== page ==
Of course, if you decide to train for strength the resistance should be high and the rest long. For muscle endurance simply reverse the methodology – low resistance and short rest.


AMRAP training

Option two is structured around the AMRAP training method. Instead of completing a specified number of sets and reps, as with option one, here you will be competing against the clock.


First, select the length of your AMRAP (2, 3, 4, or 5-minutes), and then try to amass as many reps as possible. AMRAP training is pure overload and thus the objective is to maintain the highest pace possible pace for the duration.


If you are new to AMRAP training it’s wise to set your sights on maintaining a methodical pace, perhaps even completing a pre-specified number of reps followed by a short rest.


It goes without saying that the weight should be low (between 30 to 60% of one-rep maximum) when working through an AMRAP – certainly for beginners and inexperienced trainers.


Kettlebell swing workout

Warm-up: 5-minute rowing at a steady pace. Concluding the pre-warm-up, complete the following row/kettlebell swing interval progression:


Set 1: 250-metres row / 10 kettlebell swings (50% max effort)

Set 2: 250-metres row / 10 kettlebell swings (60% max effort)

Set 3: 250-metres row / 10 kettlebell swings (70% max effort)

Set 4: 250-metres row / 10 kettlebell swings (80% max effort)


Kettlebell swing workout session plan.

 

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Kettlebell workout exercises

If you come across a kettlebell exercise in the workout that you are unfamiliar with, the key techniques have been outlined below.


Kettlebell swing

  1. Hold the kettlebell between your legs, palms facing inwards, feet a little over shoulder-width apart.

  2. Keeping the back straight pull the kettlebell between your legs

  3. Propel the kettlebell forward until it’s level with your shoulders.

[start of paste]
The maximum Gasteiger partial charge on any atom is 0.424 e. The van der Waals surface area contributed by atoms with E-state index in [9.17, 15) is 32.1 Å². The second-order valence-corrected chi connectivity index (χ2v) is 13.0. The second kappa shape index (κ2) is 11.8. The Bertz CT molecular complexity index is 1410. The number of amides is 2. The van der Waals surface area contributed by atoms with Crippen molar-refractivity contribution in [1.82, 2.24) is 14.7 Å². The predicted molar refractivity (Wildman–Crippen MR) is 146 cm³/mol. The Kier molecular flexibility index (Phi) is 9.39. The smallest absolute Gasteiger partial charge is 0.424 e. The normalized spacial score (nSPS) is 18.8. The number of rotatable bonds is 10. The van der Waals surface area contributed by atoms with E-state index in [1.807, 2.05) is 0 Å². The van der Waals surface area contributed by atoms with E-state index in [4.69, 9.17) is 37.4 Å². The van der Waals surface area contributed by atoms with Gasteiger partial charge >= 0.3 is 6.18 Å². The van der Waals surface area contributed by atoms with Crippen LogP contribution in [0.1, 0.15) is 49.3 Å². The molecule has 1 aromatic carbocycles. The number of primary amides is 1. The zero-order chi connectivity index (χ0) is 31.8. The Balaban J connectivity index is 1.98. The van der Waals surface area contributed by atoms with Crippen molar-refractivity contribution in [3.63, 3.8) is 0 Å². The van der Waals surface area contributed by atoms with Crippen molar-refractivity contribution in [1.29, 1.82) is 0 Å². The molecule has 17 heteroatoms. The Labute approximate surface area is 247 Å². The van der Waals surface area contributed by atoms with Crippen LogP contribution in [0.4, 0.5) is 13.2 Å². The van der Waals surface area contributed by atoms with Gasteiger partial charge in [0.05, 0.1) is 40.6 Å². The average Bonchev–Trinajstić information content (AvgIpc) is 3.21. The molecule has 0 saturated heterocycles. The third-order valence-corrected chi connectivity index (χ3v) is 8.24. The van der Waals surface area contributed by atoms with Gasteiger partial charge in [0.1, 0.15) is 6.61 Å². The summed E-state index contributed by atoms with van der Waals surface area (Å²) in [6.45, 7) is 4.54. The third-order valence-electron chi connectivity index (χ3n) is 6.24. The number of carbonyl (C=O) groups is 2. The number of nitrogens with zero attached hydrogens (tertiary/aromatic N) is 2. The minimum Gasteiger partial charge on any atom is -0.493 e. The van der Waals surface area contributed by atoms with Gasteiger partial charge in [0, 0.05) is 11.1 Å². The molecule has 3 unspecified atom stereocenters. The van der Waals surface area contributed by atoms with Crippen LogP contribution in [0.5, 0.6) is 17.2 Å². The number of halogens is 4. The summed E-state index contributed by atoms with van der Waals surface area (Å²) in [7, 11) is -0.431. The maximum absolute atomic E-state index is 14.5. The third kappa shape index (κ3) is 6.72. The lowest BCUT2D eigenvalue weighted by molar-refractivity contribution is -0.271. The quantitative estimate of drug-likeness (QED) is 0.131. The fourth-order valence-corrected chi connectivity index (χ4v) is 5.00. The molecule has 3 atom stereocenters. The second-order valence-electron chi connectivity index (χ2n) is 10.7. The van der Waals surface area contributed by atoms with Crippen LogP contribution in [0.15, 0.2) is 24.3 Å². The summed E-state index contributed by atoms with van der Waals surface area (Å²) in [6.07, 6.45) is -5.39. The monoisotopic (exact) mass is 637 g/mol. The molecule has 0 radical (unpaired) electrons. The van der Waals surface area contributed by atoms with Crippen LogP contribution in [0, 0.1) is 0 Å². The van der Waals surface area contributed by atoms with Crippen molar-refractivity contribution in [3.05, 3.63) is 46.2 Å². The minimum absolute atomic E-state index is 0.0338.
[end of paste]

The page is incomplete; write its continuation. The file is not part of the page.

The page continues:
4. Allow the kettlebell to return to the start position and repeat.


Kettlebell squat

  1. Stand over a kettlebell adopting a neutral stance.

  2. Grasp the bell and stand up.

  3. Organise your position before squatting: feet in line, knees slightly bent, eyes fixed forward.

  4. Now perform a squat as you would with a barbell.


Kettlebell thruster

  1. Holding an upturned kettlebell in front of your chest, adopt a neutral stance.

  2. To initiate the thruster first perform a squat.

  3. Try to touch your forearms to your quads.

  4. Power out of the squat and push the kettlebell above your head.

  5. Pause momentarily before completing the next rep.


Single arm snatch

  1. Centre your mass over a kettlebell.

  2. Grasp the bell with one hand and pull it between your legs.

  3. Using the muscle of the posterior chain, propel the kettlebell forward.

  4. You must apply a lot of humph! to get the bell above your head.

  5. Arrest the bell directly above your head.

  6. Allowing gravity to do the work, let the kettlebell drop into the original start position.



 

About Adam Priest –

A former Royal Marines Commando, Adam Priest is a content writer, college lecturer, and health and fitness coach. He is also a fitness author and contributor to other websites. Connect with Adam at info@hungry4fitness.co.uk.